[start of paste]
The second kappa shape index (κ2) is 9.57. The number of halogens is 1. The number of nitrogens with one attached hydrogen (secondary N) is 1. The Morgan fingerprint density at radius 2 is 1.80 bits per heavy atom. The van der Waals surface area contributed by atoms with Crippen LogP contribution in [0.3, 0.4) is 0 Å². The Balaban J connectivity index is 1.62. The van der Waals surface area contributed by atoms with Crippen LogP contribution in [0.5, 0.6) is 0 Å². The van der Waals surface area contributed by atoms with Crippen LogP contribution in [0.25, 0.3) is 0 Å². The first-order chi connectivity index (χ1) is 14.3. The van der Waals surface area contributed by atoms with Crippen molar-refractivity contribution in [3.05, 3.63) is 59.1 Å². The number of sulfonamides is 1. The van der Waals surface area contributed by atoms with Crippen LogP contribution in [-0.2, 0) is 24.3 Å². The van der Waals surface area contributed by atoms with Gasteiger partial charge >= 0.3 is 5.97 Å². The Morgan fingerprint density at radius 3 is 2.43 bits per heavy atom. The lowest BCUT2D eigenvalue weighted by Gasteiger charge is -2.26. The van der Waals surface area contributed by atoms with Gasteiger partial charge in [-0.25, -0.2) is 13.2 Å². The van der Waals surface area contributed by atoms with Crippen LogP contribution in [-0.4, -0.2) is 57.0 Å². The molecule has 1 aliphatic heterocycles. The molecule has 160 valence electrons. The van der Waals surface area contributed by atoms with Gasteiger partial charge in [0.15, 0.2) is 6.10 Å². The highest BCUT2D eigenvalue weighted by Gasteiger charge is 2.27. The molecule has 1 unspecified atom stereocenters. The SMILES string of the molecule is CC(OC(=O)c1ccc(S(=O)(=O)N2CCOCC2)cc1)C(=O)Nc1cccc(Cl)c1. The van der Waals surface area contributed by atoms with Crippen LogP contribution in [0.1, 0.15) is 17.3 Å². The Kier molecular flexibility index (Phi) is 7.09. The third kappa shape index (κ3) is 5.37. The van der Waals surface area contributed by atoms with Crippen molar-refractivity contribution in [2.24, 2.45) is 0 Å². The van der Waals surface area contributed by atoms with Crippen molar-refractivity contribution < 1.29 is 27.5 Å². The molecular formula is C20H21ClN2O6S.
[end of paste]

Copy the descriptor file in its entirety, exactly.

The second kappa shape index (κ2) is 9.57. The number of halogens is 1. The number of nitrogens with one attached hydrogen (secondary N) is 1. The Morgan fingerprint density at radius 2 is 1.80 bits per heavy atom. The van der Waals surface area contributed by atoms with Crippen LogP contribution in [0.3, 0.4) is 0 Å². The Balaban J connectivity index is 1.62. The van der Waals surface area contributed by atoms with Crippen LogP contribution in [0.5, 0.6) is 0 Å². The van der Waals surface area contributed by atoms with Crippen LogP contribution in [0.25, 0.3) is 0 Å². The first-order chi connectivity index (χ1) is 14.3. The van der Waals surface area contributed by atoms with Crippen molar-refractivity contribution in [3.05, 3.63) is 59.1 Å². The number of sulfonamides is 1. The van der Waals surface area contributed by atoms with Crippen LogP contribution in [-0.2, 0) is 24.3 Å². The van der Waals surface area contributed by atoms with Gasteiger partial charge >= 0.3 is 5.97 Å². The Morgan fingerprint density at radius 3 is 2.43 bits per heavy atom. The lowest BCUT2D eigenvalue weighted by Gasteiger charge is -2.26. The van der Waals surface area contributed by atoms with Gasteiger partial charge in [-0.25, -0.2) is 13.2 Å². The van der Waals surface area contributed by atoms with Crippen LogP contribution in [-0.4, -0.2) is 57.0 Å². The molecule has 1 aliphatic heterocycles. The molecule has 160 valence electrons. The van der Waals surface area contributed by atoms with Gasteiger partial charge in [0.15, 0.2) is 6.10 Å². The highest BCUT2D eigenvalue weighted by Gasteiger charge is 2.27. The molecule has 1 unspecified atom stereocenters. The SMILES string of the molecule is CC(OC(=O)c1ccc(S(=O)(=O)N2CCOCC2)cc1)C(=O)Nc1cccc(Cl)c1. The van der Waals surface area contributed by atoms with Crippen LogP contribution in [0.1, 0.15) is 17.3 Å². The Kier molecular flexibility index (Phi) is 7.09. The third kappa shape index (κ3) is 5.37. The van der Waals surface area contributed by atoms with Crippen molar-refractivity contribution in [2.24, 2.45) is 0 Å². The van der Waals surface area contributed by atoms with Crippen molar-refractivity contribution < 1.29 is 27.5 Å². The molecular formula is C20H21ClN2O6S.